She’s not pretty; she’s a little bit mannish, actually— her feet are a little too large, her hands too strong on the handle of the scythe, her eyes too dark behind heavy brows. The empty field where she stands is harsh, with flat dirt extending for a long way before touching a green border far in the background. A mottled red sun rises behind her, heralding the dawn, but even that has little inherent beauty.

Yet the the look of searching wonder in her face is touching, even breathtaking. All the emotion of “The Song of the Lark” by Jules Breton is imbued with the implied things outside the canvas, lending the dull, mundane scene a romantic tinge.

This 1884 painting is an example of the Realist movement, the quiet browns, dim greens and lazy reds somehow given life by the thin white of the girl’s shirt. Rough textures that resemble Courbet’s “The Stonecutters” surround her, but the smoothness of her dirt-smudged skin clearly marks her as more important than the background.

Many paintings from the 19th century address the topic of ordinary peasant life, but the specific focus makes this one special. Whereas other artists chose to portray ordinary tasks, full of people going about their daily work in a brightly colored country scene, “The Song of the Lark” depicts a rare quiet moment at the very beginning of the day. The lull between night and dawn is the most peaceful time; looking at the solitary girl in the half-light gives off a sense of relaxation, not unlike lying in bed just after waking, watching the light slowly edge up the wall.

We rarely see this kind of intimate scene in traditional art, and it offers a special kind of introspection. What does the song sound like? If a glimpse of simple pleasure like a birdsong can capture her attention so much, what is her life like? Without a word, the picture offers a look into one peasant girl’s life, immortalizing what would otherwise have been so easily lost.

Unfortunately, the Art Institute of Chicago has lit the painting in such a way that you have to step back a few feet to avoid the glare on the dark areas. It’s pretty annoying when you walk into the hall and spot the painting from across the room, but just as you’re coming toward it with wide-eyed fascination, that white glare obliterates a huge circle of the canvas, so you have to back up again until the angle is right. This keeps art nitpickers from going nose-to-nose with the brush strokes, but it also makes that comfortable space of about three feet from the painting a no-man’s-land if you really want to see the work.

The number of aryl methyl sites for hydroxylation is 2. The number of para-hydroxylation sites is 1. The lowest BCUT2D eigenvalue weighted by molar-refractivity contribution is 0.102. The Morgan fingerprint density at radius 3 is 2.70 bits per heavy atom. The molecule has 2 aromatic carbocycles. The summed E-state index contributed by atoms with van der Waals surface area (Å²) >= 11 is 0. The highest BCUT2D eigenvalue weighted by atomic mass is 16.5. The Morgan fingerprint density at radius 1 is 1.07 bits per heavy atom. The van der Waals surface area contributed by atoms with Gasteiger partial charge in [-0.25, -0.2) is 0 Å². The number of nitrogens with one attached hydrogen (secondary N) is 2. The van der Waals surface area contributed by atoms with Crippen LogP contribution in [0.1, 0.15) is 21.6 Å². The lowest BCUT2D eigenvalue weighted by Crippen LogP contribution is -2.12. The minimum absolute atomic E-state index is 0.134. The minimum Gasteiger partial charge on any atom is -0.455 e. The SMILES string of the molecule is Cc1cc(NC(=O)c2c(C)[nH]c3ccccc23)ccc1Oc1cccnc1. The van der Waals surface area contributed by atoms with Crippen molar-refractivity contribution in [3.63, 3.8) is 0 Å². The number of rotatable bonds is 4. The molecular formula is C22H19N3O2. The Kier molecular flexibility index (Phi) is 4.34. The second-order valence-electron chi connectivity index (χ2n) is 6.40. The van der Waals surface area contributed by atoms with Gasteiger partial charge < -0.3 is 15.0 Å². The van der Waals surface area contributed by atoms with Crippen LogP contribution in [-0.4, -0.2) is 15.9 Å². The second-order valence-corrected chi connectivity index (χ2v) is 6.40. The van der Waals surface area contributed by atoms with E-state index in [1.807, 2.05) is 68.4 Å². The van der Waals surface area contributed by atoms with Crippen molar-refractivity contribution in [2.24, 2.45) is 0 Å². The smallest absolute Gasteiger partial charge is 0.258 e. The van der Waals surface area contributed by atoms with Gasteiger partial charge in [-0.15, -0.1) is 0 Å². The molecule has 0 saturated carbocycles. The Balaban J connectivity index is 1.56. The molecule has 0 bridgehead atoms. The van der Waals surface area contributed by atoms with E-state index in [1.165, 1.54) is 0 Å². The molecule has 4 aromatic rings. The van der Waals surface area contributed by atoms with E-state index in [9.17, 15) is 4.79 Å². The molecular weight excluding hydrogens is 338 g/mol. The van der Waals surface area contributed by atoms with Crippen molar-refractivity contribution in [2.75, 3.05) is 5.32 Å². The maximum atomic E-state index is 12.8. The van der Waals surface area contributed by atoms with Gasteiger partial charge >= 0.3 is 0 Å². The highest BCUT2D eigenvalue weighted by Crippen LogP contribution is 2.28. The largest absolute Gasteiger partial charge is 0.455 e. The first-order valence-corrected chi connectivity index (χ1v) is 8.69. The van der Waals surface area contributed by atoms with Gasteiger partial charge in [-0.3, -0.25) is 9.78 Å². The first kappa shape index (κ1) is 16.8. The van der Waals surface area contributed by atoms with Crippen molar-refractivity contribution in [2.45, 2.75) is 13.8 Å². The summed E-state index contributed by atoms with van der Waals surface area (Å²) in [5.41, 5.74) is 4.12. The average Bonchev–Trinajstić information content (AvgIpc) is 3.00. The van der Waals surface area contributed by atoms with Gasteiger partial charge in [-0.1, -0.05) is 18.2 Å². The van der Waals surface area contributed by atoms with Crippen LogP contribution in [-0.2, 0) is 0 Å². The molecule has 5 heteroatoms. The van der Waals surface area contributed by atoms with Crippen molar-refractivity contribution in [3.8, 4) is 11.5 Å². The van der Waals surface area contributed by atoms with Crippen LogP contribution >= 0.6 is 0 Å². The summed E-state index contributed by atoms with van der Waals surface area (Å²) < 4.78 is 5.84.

Everyone sees something different in artwork, but in this case, it’s more than what you see— it’s everything that you don’t see. The beauty is in the hope in the girl’s expression, straining toward what’s just out of reach.

Totally digging this Tsavorite and Diamond ring by Ivy New York! Complete symmetry is totally unnecessary in jewellery as long as the piece is incredibly well designed and beautifully crafted. (Photo: @vlad_yavorskyy ) #thejewelcollective @thejewelcollective #ivynewyork #tsavorite #diamond #diamonds #diamondring #feminine #finejewelry #finejewellery #marquise #marquisecut #unique #bespoke #gem #gemmology #gemmologist #stonecutter #lapidary

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“‘There was this time when I was a boy. A helicopter crashed on the old farm. Squashed down onto the ground and burst into flames.’ The truck driver presses his hands into the yielding flesh of his stomach and then lifts them. Spreads his fingers in the air. Returns his hands to his belly. Looks at them there. ‘Afterwards there were these black bodies, out in the paddock, in the long grass. Not that the cows cared.’”